The right to political participation
The right to social support
Aboriginals had none of these rights – due to the racist values of white society who failed to understand a culture so
different to their own. This allowed them to be treated as a sub-class of society with no rights.
Aboriginal land ownership not recognized
Denial of the value/existence of Aboriginal laws
No legal rights and exclusion from giving evidence
The 1816 Martial Law (NSW) allowed for aboriginals to be shot on sight if they were near white settlements
1824 (Tasmania) whites were allowed to shoot Aboriginals
By the 1860’s and up to the 1970’s – Aboriginal children could be removed to be relocated and ‘re-socialized’
By Federation, it was declared that ‘Aboriginal natives shall not be counted’
Aboriginal men who served in World War I were not given the same support as the white soldiers were given
upon return.
Later, more and more reserves were sold off to white farmers – leaving the worst land for the Aboriginals. No
compensation was allowed. Many dispossessed Aboriginals had to build shelters on the outskirts of towns and life was
harsh. It also made it easy for the justification of the forced removal of children.
Why is it important to heal from past hurts before people can move forward?
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Context - ‘Deadly Unna?’ Indigenous Australians
The National Petition for Constitutional Change
By 1962, the FCAA – Federal Council for Aboriginal Advancement petitioned for the removal of all legislations that
discriminated against Aborigines. This led to a Federal Referendum in 1967 and nearly 91% of the population voted yes to
the removal of discriminating policies, however progress was to be much slower.
Rights Achieved
1960 – Able to receive the old age, invalid, widows pensions as well as other support
1962 – The right to vote was granted in Commonwealth elections
1967 – Able to be included in the National Census
1969 – Welfare board replaced by Child Welfare Act (NSW)
1973 – Able to get a passport without special permission
1974 – Indigenous organizations able to purchase land
1975 – Commonwealth Racial Discrimination Act made it illegal to discriminate on the grounds of race, colour or ethnic
What did the loss of land, without compensation, signify about the citizenship status of Aboriginal people?
Until the last few decades Aborigines were not included in the history books, why?
3. The Protection Acts denied citizenship rights to Aboriginal people, therefore infringing the human rights and
citizenship rights of Aboriginal people. What problems did this create?
4. What was life like for Aboriginals forced to live on Missions?
Context - ‘Deadly Unna?’ Indigenous Australians
‘Deadly Unna?’ Student Workbook ©Angie Barillaro Radiant Heart Publishing Page 14
Exploring My Own Views and Values about Indigenous Issues
Why Problems Exist
Existing Problems
List your personal and educational exposure/study to Indigenous texts – novels, plays, films,
documentaries etc.… Comment about each one
‘Deadly Unna?’ Student Workbook ©Angie Barillaro Radiant Heart Publishing Page 15
Context - ‘Deadly Unna?’ Indigenous Australians
On 13 February 2008, the then Prime Minister Kevin
Rudd gave a formal apology on behalf of the previous
governments whose policies and laws "inflicted profound grief,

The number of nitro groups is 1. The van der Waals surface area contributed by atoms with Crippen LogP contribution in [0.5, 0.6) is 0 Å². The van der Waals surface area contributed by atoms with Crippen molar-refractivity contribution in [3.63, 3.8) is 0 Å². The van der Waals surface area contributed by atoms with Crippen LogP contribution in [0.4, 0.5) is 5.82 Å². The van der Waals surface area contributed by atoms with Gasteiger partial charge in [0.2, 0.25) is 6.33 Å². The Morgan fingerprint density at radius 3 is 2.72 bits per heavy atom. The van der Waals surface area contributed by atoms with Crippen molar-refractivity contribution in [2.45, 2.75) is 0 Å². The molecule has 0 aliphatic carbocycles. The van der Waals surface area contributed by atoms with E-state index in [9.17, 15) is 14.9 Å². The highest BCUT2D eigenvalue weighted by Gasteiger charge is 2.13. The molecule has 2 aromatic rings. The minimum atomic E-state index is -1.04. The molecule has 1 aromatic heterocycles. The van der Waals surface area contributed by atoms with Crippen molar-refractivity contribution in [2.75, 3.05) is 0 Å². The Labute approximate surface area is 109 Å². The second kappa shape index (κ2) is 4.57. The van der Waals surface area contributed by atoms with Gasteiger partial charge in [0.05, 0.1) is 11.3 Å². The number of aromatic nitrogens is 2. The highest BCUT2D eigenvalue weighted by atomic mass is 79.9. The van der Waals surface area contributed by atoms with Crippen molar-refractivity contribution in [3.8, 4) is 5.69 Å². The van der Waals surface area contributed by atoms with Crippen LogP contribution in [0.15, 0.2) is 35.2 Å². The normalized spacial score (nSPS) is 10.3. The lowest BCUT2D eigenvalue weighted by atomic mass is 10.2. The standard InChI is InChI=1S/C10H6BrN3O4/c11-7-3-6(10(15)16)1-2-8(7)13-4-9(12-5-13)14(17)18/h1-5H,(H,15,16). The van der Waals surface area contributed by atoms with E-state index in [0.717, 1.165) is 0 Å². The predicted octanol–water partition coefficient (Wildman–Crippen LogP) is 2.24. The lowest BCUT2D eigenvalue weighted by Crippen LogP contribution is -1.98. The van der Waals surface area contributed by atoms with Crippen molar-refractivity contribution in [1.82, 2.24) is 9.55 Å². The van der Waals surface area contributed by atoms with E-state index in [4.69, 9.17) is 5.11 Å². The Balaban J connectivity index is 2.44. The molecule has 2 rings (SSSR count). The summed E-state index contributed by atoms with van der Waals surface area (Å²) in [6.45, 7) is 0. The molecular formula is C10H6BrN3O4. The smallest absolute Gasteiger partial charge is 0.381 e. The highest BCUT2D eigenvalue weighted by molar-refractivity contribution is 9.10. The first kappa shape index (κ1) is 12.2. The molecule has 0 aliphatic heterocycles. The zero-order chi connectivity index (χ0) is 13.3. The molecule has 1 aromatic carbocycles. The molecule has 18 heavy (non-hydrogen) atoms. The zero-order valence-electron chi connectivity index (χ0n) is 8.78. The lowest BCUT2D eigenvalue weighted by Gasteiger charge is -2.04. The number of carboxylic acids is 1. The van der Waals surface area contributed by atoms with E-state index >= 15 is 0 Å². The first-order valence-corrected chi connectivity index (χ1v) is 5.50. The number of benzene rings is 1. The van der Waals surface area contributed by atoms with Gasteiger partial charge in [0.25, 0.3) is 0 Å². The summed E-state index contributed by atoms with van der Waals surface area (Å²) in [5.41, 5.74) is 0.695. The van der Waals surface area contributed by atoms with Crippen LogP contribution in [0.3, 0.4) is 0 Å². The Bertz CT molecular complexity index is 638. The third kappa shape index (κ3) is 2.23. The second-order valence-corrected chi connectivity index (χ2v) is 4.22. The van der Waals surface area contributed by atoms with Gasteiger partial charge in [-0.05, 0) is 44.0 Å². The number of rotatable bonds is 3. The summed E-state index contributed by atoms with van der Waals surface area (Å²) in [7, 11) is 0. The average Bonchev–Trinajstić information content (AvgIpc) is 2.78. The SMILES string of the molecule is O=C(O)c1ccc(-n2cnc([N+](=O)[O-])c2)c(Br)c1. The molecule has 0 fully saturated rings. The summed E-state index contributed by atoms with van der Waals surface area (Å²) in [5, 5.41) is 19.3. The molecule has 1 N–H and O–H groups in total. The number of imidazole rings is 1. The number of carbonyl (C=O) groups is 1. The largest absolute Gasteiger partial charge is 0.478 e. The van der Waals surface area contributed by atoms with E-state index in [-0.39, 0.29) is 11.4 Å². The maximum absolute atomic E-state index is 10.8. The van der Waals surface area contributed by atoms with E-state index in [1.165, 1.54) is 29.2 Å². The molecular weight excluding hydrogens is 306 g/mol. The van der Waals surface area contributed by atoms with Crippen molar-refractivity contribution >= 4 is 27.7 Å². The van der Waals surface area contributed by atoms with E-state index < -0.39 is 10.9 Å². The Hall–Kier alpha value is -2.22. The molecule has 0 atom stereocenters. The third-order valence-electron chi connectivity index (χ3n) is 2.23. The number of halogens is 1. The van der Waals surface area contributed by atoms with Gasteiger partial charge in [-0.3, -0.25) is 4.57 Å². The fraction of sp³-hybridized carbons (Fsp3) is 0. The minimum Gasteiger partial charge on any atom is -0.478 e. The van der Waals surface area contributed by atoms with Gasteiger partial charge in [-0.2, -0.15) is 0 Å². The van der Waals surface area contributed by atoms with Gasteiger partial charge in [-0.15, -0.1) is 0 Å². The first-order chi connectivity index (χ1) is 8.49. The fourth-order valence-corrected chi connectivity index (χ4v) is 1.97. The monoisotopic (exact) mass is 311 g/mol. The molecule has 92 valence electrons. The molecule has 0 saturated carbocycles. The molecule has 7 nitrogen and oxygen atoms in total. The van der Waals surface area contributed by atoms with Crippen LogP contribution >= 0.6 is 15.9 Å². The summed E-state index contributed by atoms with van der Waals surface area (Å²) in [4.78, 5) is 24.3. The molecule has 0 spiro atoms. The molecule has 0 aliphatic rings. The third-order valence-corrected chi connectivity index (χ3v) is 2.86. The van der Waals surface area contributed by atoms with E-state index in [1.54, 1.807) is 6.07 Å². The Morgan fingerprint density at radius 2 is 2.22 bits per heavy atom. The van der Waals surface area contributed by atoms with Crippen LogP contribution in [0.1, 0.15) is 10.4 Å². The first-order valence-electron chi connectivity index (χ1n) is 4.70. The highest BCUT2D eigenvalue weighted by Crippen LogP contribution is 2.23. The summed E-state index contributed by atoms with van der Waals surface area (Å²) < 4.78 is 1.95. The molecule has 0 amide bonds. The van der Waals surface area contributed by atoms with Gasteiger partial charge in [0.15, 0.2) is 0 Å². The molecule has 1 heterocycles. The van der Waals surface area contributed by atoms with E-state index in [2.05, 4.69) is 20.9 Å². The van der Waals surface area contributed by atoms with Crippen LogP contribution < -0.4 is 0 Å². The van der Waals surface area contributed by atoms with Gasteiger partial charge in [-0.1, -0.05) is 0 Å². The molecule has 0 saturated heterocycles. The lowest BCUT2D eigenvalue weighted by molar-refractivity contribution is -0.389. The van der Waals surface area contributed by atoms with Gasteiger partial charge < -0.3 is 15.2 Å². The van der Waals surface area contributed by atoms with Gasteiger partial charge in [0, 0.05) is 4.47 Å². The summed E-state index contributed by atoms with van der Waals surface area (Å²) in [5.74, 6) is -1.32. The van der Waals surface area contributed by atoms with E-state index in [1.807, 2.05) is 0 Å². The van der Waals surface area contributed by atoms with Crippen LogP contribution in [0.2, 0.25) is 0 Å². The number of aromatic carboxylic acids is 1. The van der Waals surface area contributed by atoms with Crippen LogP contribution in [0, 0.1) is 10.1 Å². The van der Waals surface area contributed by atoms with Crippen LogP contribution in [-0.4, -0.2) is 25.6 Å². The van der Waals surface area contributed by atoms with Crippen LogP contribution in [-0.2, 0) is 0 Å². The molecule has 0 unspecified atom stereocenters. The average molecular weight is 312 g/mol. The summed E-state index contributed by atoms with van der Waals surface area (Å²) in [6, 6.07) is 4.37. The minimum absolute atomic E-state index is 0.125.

suffering and loss on these our fellow Australians". Rudd
became the first Australian Prime Minister to publicly
apologise to the Stolen Generations on behalf of the
Australian federal government. Thousands of people gathered
to hear the apology all around Australia. National Sorry Day is
an annual event that is now held in Australia every 26th May.
One of three posters produced by Batchelor Press/Batchelor Institute to commemorate the day Australian Prime Minister
Kevin Rudd apologised to the stolen generation (13th February 2008).Scarlet23 - http://batchelorpress.com, CC BY-SA 3.0,
Closing the Gap
In an attempt to address and fix the wide gap in equity between Indigenous people and non-Indigenous, the
government set off with its ‘Closing the Gap’ project in 2008. The areas of focus included health, death rates,
education, work and other areas. After ten years the progress has been reviewed but it has been small,
leading to a call for further reform and changes and more self-management and input by the Aboriginal
‘We as a nation have for several years now been at risk of failing to address the national priority we have set for ourselves
of addressing this most fundamental of rights. While the approach has all but fallen apart, with the right settings and right
approach to co-designing a new and reset Strategy. With Aboriginal and Torres Strait Islander people inherently
embedded in leading, designing and implementing these efforts, we can start to meet the challenge of health inequality,
and live up to the ideals that all Australians have a fundamental right to health’ 2018 A TEN-YEAR REVIEW: THE CLOSING
© Australian Human
Rights Commission 2019.
Spain Australia France Canada
Average Life Expectancy at Birth 2015
Indigenous Australians
‘Deadly Unna?’ Student Workbook ©Angie Barillaro Radiant Heart Publishing Page 16
Context - ‘Deadly Unna?’ Indigenous Australians
Find a poem written by an Indigenous person or about Indigenous issues and explore the meaning.
Paste your poem here
‘Deadly Unna?’ Student Workbook ©Angie Barillaro Radiant Heart Publishing Page 17
Context - ‘Deadly Unna?’ Words and Terms to Know…
The use of slang and terms used by young and old in ‘Deadly Unna?’ adds a great deal of humour and
authenticity in the characterisation. For each word, write down a brief meaning and use it in a sentence that